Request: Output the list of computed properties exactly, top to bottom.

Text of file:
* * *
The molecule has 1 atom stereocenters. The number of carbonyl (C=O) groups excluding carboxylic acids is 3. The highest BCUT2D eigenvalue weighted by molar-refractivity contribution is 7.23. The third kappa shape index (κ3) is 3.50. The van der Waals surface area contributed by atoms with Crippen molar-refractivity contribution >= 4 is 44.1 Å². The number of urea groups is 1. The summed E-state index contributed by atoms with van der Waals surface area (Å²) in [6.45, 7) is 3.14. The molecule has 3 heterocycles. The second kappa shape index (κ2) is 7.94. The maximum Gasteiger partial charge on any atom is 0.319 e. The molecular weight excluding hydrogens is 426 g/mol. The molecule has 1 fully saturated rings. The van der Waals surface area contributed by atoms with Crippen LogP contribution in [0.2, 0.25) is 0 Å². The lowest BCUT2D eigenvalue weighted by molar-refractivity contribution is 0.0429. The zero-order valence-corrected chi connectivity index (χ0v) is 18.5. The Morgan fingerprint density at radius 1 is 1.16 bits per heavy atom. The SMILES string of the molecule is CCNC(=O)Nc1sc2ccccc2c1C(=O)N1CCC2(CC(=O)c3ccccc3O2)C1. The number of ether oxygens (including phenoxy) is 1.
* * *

The molecule has 1 atom stereocenters. The number of carbonyl (C=O) groups excluding carboxylic acids is 3. The highest BCUT2D eigenvalue weighted by molar-refractivity contribution is 7.23. The third kappa shape index (κ3) is 3.50. The van der Waals surface area contributed by atoms with Crippen molar-refractivity contribution >= 4 is 44.1 Å². The number of urea groups is 1. The summed E-state index contributed by atoms with van der Waals surface area (Å²) in [6.45, 7) is 3.14. The molecule has 3 heterocycles. The second kappa shape index (κ2) is 7.94. The maximum Gasteiger partial charge on any atom is 0.319 e. The molecular weight excluding hydrogens is 426 g/mol. The molecule has 1 fully saturated rings. The van der Waals surface area contributed by atoms with Crippen LogP contribution in [0.2, 0.25) is 0 Å². The lowest BCUT2D eigenvalue weighted by molar-refractivity contribution is 0.0429. The zero-order valence-corrected chi connectivity index (χ0v) is 18.5. The Morgan fingerprint density at radius 1 is 1.16 bits per heavy atom. The SMILES string of the molecule is CCNC(=O)Nc1sc2ccccc2c1C(=O)N1CCC2(CC(=O)c3ccccc3O2)C1. The number of ether oxygens (including phenoxy) is 1.